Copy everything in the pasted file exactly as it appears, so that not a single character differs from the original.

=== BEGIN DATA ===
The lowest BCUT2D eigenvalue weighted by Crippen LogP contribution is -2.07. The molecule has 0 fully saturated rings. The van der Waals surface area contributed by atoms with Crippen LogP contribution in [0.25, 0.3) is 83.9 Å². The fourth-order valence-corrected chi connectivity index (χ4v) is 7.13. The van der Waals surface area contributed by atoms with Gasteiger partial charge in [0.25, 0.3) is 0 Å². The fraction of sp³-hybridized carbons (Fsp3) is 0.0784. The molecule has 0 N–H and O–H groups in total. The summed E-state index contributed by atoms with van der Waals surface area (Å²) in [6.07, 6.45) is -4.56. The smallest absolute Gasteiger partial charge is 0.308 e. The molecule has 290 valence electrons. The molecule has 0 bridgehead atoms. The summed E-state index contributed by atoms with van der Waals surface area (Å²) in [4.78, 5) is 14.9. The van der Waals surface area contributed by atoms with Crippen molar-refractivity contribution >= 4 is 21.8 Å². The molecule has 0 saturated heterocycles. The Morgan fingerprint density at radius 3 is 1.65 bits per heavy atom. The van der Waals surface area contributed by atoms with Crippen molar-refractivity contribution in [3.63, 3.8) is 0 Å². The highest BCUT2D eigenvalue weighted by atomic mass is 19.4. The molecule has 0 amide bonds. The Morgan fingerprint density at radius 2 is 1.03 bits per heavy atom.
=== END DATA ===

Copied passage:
The lowest BCUT2D eigenvalue weighted by Crippen LogP contribution is -2.07. The molecule has 0 fully saturated rings. The van der Waals surface area contributed by atoms with Crippen LogP contribution in [0.25, 0.3) is 83.9 Å². The fourth-order valence-corrected chi connectivity index (χ4v) is 7.13. The van der Waals surface area contributed by atoms with Gasteiger partial charge in [0.25, 0.3) is 0 Å². The fraction of sp³-hybridized carbons (Fsp3) is 0.0784. The molecule has 0 N–H and O–H groups in total. The summed E-state index contributed by atoms with van der Waals surface area (Å²) in [6.07, 6.45) is -4.56. The smallest absolute Gasteiger partial charge is 0.308 e. The molecule has 290 valence electrons. The molecule has 0 bridgehead atoms. The summed E-state index contributed by atoms with van der Waals surface area (Å²) in [4.78, 5) is 14.9. The van der Waals surface area contributed by atoms with Crippen molar-refractivity contribution >= 4 is 21.8 Å². The molecule has 0 saturated heterocycles. The Morgan fingerprint density at radius 3 is 1.65 bits per heavy atom. The van der Waals surface area contributed by atoms with Crippen molar-refractivity contribution in [3.63, 3.8) is 0 Å². The highest BCUT2D eigenvalue weighted by atomic mass is 19.4. The molecule has 0 amide bonds. The Morgan fingerprint density at radius 2 is 1.03 bits per heavy atom.